Sarah Hepola has lapses in her memory. As someone who drank to get through the bulk of her life, she understands deeply that alcohol was an easy way to avoid who she was, how she felt and what she wanted.
From sneaking clandestine gulps of beer from her parents' fridge at six years old, to waking up in a stranger's hotel room in Paris after a fuzzy night of cognac, her experience is one both harrowing and easy to identify with. Anyone who has had a few after a good day, and a few more after a bad day, will find at least a part of themselves in her narrative, understanding that the world's most ubiquitous intoxicant at best postpones our ability to manage life and at worst cripples it.
Blackout: Remembering the Things I Drank To Forget is Hepola's intimate chronicle of her decades-long relationship with alcohol, starting with those first tantalizing sips and ending with her final reluctant 2010 decision to embrace sobriety. "This book might sound like a satire of a memoir," she writes. "I am writing about events I can't remember."
In explaining these blank spaces, Hepola creates a deeply personal document, shunning sweeping generalizations about addiction and avoiding cold facts or stats on the subject. Instead, we get Hepola's life story (and abusive love affair with drinking) from start to finish – how alcohol made her braver as a teen, how it was a salve during the emotional difficulty of her university years and how it became a convenient crutch for an anxious adulthood.
Wine muted the jackhammers of Hepola's perfectionism, bourbon her fear of being disliked and beer the exposure of sexual and emotional intimacy. She writes of drinking like one would a lost lover, or a method of salvation – with near worship. Yet alcohol's therapeutic pleasures came with the inevitable consequences of losing chunks of her experience to blackout, waking up with both bruises and men, wondering how each got there.
Despite the terrifying gaping holes in her memory, Hepola couldn't stop, going back to the bottle almost daily in an effort to find freedom, strength and comfort. Her ability to keep her life together while toppling off a bar stool is perhaps the key to the longevity of her addiction – as a successful journalist and editor at Salon.com, getting sauced was simply part of the lifestyle, even when friends and boyfriends were expressing concern or drifting away.
"What did it mean that I hid when I was sober, and stripped off all my clothes when I was blind drunk?" she asks. "What did it mean that I adored my roommate, but I lashed out at her after seven drinks?"
Hepola answers these questions with incredible likeability and humour, yet never makes light of the severity of her near lifelong addiction. She's self-effacing, but doesn't pass judgment on herself and therefore any reader who identifies with her struggles. When she falls down a flight of stairs, cries hysterically in public or moons strangers in a slow-moving car, we amazingly never find ourselves feeling sorry for her, or viewing her like a cautionary tale or subject of an after-school special.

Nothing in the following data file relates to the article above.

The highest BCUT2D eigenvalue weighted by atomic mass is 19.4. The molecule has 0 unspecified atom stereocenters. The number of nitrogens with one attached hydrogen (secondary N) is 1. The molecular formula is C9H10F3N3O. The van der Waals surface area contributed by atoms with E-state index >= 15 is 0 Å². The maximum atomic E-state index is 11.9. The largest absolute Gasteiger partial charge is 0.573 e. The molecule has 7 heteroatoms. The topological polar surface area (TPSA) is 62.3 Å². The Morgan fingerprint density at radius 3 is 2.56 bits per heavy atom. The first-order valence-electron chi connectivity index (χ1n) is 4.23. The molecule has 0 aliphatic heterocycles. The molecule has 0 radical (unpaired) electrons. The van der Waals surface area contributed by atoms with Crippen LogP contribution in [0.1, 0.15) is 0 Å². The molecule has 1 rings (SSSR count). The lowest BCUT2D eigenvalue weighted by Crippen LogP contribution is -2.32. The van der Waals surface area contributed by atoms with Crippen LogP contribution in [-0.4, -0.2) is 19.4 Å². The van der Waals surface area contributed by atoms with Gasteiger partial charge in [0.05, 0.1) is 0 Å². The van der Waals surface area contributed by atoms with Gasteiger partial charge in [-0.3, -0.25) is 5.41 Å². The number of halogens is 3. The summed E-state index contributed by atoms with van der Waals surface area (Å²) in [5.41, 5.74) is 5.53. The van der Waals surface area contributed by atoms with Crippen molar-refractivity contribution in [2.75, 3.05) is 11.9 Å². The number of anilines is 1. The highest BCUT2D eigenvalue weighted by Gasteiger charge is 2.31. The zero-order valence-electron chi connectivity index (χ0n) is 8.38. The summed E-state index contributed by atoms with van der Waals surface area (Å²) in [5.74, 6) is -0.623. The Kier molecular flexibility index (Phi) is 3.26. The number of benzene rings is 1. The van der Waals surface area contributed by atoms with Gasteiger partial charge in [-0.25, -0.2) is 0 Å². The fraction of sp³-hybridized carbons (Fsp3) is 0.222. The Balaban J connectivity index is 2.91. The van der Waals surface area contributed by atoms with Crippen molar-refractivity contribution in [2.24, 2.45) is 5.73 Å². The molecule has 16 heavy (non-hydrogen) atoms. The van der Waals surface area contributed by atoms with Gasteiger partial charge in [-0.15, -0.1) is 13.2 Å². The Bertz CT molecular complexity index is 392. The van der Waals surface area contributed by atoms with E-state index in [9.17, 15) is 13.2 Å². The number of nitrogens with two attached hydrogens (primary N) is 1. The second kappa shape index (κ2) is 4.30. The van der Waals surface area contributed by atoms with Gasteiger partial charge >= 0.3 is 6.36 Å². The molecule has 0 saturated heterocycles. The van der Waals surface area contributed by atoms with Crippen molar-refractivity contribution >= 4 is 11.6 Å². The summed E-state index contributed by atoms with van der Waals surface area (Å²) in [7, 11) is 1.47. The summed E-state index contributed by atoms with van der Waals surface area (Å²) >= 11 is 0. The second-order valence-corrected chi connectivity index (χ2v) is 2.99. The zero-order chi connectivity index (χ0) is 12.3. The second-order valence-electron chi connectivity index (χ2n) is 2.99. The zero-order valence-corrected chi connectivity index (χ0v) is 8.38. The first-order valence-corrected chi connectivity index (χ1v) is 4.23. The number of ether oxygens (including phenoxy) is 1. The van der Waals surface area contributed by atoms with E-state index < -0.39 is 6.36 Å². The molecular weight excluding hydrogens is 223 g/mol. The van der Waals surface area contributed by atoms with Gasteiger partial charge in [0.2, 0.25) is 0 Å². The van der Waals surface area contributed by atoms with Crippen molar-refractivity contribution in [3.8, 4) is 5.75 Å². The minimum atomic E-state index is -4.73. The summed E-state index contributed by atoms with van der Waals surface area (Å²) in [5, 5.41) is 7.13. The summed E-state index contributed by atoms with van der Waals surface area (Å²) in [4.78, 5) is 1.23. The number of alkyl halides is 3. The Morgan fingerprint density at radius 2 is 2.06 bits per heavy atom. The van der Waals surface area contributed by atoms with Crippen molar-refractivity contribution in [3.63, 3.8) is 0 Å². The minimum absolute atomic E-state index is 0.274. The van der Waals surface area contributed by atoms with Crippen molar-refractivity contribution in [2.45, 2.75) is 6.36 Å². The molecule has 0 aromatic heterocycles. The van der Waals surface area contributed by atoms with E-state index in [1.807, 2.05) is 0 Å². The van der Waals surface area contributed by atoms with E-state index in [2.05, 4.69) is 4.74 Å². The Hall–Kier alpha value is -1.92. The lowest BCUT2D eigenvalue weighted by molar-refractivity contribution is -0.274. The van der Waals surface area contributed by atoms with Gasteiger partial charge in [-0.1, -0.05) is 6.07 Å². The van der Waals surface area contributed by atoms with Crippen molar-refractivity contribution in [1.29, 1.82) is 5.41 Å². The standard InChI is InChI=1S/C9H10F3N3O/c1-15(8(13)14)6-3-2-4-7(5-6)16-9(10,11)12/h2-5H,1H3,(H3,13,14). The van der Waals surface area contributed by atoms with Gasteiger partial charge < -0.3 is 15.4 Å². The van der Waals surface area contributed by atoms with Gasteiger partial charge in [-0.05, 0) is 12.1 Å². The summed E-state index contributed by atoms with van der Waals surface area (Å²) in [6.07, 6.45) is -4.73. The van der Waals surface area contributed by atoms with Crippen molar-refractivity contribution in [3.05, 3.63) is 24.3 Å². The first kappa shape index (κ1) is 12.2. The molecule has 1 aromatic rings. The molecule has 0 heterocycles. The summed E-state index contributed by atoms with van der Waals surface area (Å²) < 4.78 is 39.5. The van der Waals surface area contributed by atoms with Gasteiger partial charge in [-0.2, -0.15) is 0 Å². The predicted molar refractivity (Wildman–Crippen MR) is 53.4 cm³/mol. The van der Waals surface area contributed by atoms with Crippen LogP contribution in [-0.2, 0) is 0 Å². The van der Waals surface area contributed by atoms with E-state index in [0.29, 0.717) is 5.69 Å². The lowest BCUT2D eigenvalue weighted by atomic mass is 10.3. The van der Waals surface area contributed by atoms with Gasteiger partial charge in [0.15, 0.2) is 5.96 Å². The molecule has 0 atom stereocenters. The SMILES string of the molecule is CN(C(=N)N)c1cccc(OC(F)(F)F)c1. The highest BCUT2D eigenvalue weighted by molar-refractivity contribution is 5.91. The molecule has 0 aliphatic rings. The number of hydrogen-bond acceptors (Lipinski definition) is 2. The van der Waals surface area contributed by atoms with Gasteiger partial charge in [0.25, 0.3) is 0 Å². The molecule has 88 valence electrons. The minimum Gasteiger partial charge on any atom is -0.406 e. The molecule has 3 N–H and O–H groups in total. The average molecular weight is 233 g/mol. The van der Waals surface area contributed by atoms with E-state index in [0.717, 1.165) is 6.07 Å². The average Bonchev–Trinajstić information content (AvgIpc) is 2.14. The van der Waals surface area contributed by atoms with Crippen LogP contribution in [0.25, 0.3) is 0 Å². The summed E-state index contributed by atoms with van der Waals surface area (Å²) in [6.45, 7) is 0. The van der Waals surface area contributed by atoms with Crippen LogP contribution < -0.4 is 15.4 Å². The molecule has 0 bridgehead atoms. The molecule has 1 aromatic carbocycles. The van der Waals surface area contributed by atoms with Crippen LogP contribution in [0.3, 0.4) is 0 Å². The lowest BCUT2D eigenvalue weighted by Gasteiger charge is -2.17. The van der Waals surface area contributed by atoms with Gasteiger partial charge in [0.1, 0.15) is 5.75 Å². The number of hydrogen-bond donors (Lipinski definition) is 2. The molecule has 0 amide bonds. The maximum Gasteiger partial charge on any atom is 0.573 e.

For Hepola, drinking to excess was a form of empowerment denied to her, and sobriety a process of rediscovering that power within herself. She often wisely fits these personal reflections within a wider cultural context, with discussions of rape culture, the gendered industry of "empowerment" and how some women discover confidence in a bottle because the world won't allow it to them otherwise.
When Hepola finally quits the thing that's defined her life, she's equally honest about how awful the process of getting better really is.
After waking up after a night of red and white wine, her memory "scooped out as if by a melon baller," she calls her mother and says it's time. Drinking's absence starkly reveals her own incapability and the damage done – her body broken, her bank account obliterated and her apartment resembling a squat. Her life was something she had to drink to tolerate and without it clouding her vision, she literally shuts herself in her closet for hours at a time to avoid both alcohol's thrall and the reality of who she really is.
"I thought when I finally quit drinking for good, the universe would open its treasure chest to me," she writes, but instead she feels raw and threatened by the world. She doesn't know how to care for her mind or her body, suddenly forced to learn how – and, ultimately, she does.
Blackout is certainly an inspirational story, but without the insufferable clichéd platitudes of self-help. The author doesn't claim to have answers, or that sobriety is a sudden euphoric escape from misery. She does, however, claim it is possible and does so in a relatable tone free of righteousness.
There are certainly lots of memoirs about alcoholism and Blackout is a worthy addition to that list, holding the potential to help anyone who has ever had to pour themselves another to cope.